Understanding and managing conservation conflicts

Professor Steve Redpath, from the University of Aberdeen, will present the Department of Biological Sciences seminar, with a talk entitled, "Understanding and managing conservation conflicts".  

Conflicts are ubiquitous and challenging to manage. Conservation conflicts emerge when different groups disagree over conservation objectives and one party is seen to be asserting its interests at the expense of others. They can be positive, but invariably they are damaging to conservation and human livelihoods. I start by considering how we conceptualise such conflicts and present a framework for understanding and managing them. I will explore some of the big challenges to addressing these so-called "wicked problems", drawing from a variety of case studies, and consider what we need to do to try and find successful and durable outcomes.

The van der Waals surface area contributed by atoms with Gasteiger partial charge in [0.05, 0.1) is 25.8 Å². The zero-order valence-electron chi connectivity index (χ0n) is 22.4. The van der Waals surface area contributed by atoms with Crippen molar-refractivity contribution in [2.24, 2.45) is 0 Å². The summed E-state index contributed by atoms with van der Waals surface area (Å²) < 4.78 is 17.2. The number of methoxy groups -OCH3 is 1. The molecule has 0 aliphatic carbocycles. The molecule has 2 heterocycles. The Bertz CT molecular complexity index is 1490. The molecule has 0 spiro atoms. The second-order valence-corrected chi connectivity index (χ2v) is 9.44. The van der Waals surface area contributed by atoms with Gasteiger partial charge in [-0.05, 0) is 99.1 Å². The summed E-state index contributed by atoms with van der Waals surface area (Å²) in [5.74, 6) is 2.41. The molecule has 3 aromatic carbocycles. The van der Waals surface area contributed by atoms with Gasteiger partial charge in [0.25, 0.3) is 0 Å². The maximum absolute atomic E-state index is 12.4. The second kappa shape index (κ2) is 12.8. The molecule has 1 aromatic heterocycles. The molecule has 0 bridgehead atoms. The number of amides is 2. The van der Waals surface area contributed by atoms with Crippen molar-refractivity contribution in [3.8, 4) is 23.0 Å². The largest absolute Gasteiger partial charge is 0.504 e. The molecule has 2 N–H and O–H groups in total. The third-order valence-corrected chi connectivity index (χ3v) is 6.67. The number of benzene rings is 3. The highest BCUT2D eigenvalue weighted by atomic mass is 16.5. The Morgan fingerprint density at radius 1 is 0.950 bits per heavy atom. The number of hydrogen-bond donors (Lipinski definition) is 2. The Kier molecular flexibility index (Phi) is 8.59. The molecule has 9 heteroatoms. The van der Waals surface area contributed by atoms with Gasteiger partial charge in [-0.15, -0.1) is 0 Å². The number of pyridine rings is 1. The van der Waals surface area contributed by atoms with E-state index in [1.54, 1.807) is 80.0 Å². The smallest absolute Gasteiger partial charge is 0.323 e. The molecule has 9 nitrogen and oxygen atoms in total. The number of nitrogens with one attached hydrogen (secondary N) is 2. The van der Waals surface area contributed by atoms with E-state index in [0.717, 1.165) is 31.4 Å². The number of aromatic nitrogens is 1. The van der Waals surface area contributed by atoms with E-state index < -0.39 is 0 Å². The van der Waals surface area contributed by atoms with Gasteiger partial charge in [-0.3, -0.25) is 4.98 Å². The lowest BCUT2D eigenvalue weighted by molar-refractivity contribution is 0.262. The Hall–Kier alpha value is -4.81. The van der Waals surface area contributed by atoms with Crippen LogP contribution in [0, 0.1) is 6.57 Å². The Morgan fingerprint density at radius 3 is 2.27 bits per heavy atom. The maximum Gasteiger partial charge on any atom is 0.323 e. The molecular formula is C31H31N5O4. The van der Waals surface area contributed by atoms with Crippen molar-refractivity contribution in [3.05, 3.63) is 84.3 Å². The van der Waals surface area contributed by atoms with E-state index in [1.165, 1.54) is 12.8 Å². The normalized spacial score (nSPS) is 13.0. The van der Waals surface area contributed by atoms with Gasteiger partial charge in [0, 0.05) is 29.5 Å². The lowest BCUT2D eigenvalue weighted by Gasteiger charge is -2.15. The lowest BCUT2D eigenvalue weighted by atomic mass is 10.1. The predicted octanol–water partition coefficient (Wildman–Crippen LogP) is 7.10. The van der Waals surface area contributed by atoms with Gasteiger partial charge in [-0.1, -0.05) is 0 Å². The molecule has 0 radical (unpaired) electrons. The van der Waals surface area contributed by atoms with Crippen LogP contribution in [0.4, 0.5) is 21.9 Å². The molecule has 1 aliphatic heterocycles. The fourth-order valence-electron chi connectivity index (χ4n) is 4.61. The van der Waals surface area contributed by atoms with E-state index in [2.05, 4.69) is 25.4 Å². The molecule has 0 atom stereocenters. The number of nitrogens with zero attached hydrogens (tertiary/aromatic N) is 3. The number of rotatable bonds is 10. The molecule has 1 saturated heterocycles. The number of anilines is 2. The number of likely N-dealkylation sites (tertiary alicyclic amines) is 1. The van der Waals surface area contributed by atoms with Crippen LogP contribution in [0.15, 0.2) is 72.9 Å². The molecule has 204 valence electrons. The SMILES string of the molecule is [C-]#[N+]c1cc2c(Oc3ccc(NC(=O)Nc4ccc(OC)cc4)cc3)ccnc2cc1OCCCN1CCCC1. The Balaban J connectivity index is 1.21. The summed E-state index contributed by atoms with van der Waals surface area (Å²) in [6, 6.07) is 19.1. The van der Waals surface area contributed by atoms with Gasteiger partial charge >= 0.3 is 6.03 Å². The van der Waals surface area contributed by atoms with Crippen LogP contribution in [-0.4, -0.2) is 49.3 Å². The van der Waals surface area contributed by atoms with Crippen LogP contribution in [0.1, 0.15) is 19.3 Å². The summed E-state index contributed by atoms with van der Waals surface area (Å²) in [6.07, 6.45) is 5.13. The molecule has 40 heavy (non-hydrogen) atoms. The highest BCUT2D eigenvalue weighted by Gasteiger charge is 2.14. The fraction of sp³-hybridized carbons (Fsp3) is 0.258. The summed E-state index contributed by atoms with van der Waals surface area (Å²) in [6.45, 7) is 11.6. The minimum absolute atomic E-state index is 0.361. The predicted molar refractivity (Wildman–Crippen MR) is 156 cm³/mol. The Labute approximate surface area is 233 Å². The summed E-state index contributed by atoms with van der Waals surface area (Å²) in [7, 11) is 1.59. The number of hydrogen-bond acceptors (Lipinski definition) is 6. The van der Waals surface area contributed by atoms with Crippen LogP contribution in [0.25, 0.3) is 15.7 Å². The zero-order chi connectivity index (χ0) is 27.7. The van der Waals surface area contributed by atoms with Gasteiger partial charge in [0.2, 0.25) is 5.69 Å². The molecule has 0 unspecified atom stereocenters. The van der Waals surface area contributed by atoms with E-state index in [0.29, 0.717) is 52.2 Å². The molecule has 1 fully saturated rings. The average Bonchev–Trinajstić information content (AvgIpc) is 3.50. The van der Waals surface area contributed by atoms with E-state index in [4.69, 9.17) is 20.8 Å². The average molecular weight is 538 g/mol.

Professor Steve Redpath received his PhD from Leeds University in 1989, and subsequently worked for the Centre for Ecology & Hydrology before moving to Aberdeen University in 2007. His research interests lie in conservation and ecology. Much of his earlier work focused on population ecology - what impact do predators, parasites and competitors have on population size and dynamics? Current research is on conservation conflicts - how do we enable coexistence between livelihoods and biodiversity conservation? He increasingly works with a variety of disciplines and stakeholders to address these issues.


Wed, 16 Nov 2016 - 14:00

Niven Library, Department of Biological Sciences, Upper Campus, UCT